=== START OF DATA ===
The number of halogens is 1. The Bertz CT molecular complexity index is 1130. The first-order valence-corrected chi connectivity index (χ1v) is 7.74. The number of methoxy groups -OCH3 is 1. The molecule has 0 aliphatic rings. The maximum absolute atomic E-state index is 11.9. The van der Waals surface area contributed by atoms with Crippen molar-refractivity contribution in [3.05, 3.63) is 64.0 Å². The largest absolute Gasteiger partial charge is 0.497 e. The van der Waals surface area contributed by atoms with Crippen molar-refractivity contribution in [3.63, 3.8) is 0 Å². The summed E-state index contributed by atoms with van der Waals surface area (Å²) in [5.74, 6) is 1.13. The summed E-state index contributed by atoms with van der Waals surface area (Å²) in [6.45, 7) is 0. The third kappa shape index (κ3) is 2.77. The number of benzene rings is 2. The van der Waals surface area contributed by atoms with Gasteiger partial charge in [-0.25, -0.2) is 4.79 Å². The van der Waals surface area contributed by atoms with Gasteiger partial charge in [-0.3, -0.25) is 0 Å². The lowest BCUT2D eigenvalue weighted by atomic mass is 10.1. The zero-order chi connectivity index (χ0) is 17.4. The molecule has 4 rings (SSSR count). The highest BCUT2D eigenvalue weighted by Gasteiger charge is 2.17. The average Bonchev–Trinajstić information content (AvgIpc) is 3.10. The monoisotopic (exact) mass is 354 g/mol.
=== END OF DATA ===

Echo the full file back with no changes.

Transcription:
The number of halogens is 1. The Bertz CT molecular complexity index is 1130. The first-order valence-corrected chi connectivity index (χ1v) is 7.74. The number of methoxy groups -OCH3 is 1. The molecule has 0 aliphatic rings. The maximum absolute atomic E-state index is 11.9. The van der Waals surface area contributed by atoms with Crippen molar-refractivity contribution in [3.05, 3.63) is 64.0 Å². The largest absolute Gasteiger partial charge is 0.497 e. The van der Waals surface area contributed by atoms with Crippen molar-refractivity contribution in [3.63, 3.8) is 0 Å². The summed E-state index contributed by atoms with van der Waals surface area (Å²) in [5.74, 6) is 1.13. The summed E-state index contributed by atoms with van der Waals surface area (Å²) in [6.45, 7) is 0. The third kappa shape index (κ3) is 2.77. The number of benzene rings is 2. The van der Waals surface area contributed by atoms with Gasteiger partial charge in [-0.25, -0.2) is 4.79 Å². The van der Waals surface area contributed by atoms with Gasteiger partial charge in [-0.3, -0.25) is 0 Å². The lowest BCUT2D eigenvalue weighted by atomic mass is 10.1. The zero-order chi connectivity index (χ0) is 17.4. The molecule has 4 rings (SSSR count). The highest BCUT2D eigenvalue weighted by Gasteiger charge is 2.17. The average Bonchev–Trinajstić information content (AvgIpc) is 3.10. The monoisotopic (exact) mass is 354 g/mol.